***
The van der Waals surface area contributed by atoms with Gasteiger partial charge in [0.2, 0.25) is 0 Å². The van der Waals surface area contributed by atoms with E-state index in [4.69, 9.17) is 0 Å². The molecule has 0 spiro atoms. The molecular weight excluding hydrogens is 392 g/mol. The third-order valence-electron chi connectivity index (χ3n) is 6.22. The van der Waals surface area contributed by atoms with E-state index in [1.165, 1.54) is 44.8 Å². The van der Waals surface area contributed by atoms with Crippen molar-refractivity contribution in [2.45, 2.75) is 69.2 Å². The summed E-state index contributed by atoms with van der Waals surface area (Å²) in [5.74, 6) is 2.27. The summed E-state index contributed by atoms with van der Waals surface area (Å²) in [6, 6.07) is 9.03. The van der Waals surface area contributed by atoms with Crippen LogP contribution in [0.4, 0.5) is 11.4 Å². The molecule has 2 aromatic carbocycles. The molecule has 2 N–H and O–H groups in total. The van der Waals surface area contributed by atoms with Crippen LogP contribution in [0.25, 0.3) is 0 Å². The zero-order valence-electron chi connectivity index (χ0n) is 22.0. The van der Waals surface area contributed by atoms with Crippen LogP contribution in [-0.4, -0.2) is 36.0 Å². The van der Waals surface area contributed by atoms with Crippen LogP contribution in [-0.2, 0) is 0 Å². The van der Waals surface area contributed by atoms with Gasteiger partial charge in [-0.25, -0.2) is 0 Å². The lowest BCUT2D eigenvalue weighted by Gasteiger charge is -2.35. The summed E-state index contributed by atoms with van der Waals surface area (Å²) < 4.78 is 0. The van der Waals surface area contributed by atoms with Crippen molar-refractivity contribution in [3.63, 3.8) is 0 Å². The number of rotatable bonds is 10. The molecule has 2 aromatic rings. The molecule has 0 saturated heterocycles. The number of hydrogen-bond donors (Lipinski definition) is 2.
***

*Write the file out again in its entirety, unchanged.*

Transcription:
The van der Waals surface area contributed by atoms with Gasteiger partial charge in [0.2, 0.25) is 0 Å². The van der Waals surface area contributed by atoms with E-state index in [4.69, 9.17) is 0 Å². The molecule has 0 spiro atoms. The molecular weight excluding hydrogens is 392 g/mol. The third-order valence-electron chi connectivity index (χ3n) is 6.22. The van der Waals surface area contributed by atoms with E-state index in [1.165, 1.54) is 44.8 Å². The van der Waals surface area contributed by atoms with Crippen molar-refractivity contribution in [2.45, 2.75) is 69.2 Å². The summed E-state index contributed by atoms with van der Waals surface area (Å²) in [5.74, 6) is 2.27. The summed E-state index contributed by atoms with van der Waals surface area (Å²) in [6, 6.07) is 9.03. The van der Waals surface area contributed by atoms with Crippen LogP contribution in [0.4, 0.5) is 11.4 Å². The molecule has 2 aromatic carbocycles. The molecule has 2 N–H and O–H groups in total. The van der Waals surface area contributed by atoms with Crippen LogP contribution in [0.25, 0.3) is 0 Å². The zero-order valence-electron chi connectivity index (χ0n) is 22.0. The van der Waals surface area contributed by atoms with Crippen LogP contribution in [-0.4, -0.2) is 36.0 Å². The van der Waals surface area contributed by atoms with Crippen LogP contribution in [-0.2, 0) is 0 Å². The van der Waals surface area contributed by atoms with Gasteiger partial charge in [-0.25, -0.2) is 0 Å². The lowest BCUT2D eigenvalue weighted by Gasteiger charge is -2.35. The summed E-state index contributed by atoms with van der Waals surface area (Å²) < 4.78 is 0. The van der Waals surface area contributed by atoms with Crippen molar-refractivity contribution in [3.63, 3.8) is 0 Å². The number of rotatable bonds is 10. The molecule has 2 aromatic rings. The molecule has 0 saturated heterocycles. The number of hydrogen-bond donors (Lipinski definition) is 2.